Our apathy puts quality of life at risk

By | April 16, 2017

One man’s trash is another man’s treasure” so an old saying goes. Or is it “another’s treasure becomes our trash”?

Not sure, but as Ray Bradbury observed more than a half century ago — “Ours is a culture and a time immensely rich…..” in both.

I am just recuperating from several days of trash collection. From our streams and lakes, our rivers and our roadways. A few moments, as well as items, stand out.

The industrial tire “donated” by a construction company paid millions to build our latest state park. Another large agricultural tire by the Powder Mill Cave streamside, walked around by government employees and visitors alike for at least eight years until the other evening.  

The set of bed springs that required at least two hours of digging to remove. The family from Tennessee that actually threw trash out of their vehicle as they drove to Alley where we volunteers were preparing to celebrate our efforts.

The conversation I had with a friend from Dent County, who had joined with neighbors to collect trash from their county road only to be told by their elected commissioners they could NOT put the trash in the county dumpsters.

The dilapidated backpack I retrieved from a drift. Curious by nature; inquisitive by profession — I opened it up. A letter no longer legible. Perhaps a note from home to a college student feeling abandoned and adrift in a sea of change almost unbelievable to those from her conservative home? A letter from a friend to encourage her?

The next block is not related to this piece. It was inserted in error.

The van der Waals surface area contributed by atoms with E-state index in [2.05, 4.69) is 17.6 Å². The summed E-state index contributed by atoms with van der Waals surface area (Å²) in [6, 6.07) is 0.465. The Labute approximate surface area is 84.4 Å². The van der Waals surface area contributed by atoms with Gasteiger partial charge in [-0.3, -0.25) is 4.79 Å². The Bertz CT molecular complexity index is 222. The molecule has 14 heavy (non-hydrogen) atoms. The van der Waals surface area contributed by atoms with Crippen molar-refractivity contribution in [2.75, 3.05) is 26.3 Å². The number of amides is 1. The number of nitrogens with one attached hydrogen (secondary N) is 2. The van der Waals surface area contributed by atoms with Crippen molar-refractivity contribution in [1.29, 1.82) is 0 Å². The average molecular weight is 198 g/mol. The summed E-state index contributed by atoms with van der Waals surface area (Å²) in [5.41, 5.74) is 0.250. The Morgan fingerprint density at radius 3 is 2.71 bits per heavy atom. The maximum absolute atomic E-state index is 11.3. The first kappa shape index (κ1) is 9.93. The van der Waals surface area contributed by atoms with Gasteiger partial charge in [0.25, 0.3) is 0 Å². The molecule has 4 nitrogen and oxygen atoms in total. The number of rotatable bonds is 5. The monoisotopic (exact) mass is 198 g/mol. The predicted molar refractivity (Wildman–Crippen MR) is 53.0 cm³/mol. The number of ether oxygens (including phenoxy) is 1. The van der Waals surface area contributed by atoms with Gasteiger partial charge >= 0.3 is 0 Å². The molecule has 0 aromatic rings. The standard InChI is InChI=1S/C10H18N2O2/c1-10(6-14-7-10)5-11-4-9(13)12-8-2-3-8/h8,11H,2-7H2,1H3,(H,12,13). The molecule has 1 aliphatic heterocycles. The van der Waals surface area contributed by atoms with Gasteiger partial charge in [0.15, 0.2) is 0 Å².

There were two marbles. A “cat’s eye” and a caramel colored “aggie.” The prizes from a game of “ringers” during a fondly recalled childhood? Perhaps gifts from a younger sibling? Keepsakes passed down from an older generation; a time when children more frequently “knuckled down” to shoot marbles in the dust and dirt of an Ozark playground?

There was a rock. Washed in during the canvas conveyance’s passage downstream; or deposited by the owner as part of their chosen collection? A missile chosen for its accuracy for future squirrel hunts? A remnant from a makeshift game of hopscotch?

A brass buckle with a bit of leather still attached. A slip of harness? A part of a shoe; awaiting a cobbler’s hands to reattach it to some favored piece of footwear? A trifle perhaps found during a stroll; kept simply until it could be deposited in some proper receptacle for refuse itself?

It was all trash now, except for the two marbles which have been added to my collection. It joined several bottles and cans in one of several large green mesh bags that joined a few tires and a set of bed springs already in my boat.

A boat that has already hauled a ton of trash from Missouri lakes and streams in 2017. Pulled by a truck that has pulled a sixteen-foot trailer that has hauled another ton of trash from Missouri roads — again, already in 2017.

We live in an area of almost unimaginable beauty. We enjoy its splendor as well as rely on it for a reasonable amount of tourism trade. Yet, we continue to allow it to be trashed and too often contribute to that trash ourselves.

A soda can thoughtlessly discarded; feed sacks left unsecured in the bed of trucks and allowed to fly out along the road.

The quality of our lives as well as a significant part of our economic industry are at risk because of our apathy.

“Where your treasure is, there will your heart be also.”

(Rick Mansfield is a seasoned storyteller and writer, and is always looking for new audiences. He can be reached at emansfield2004@yahoo.com.)

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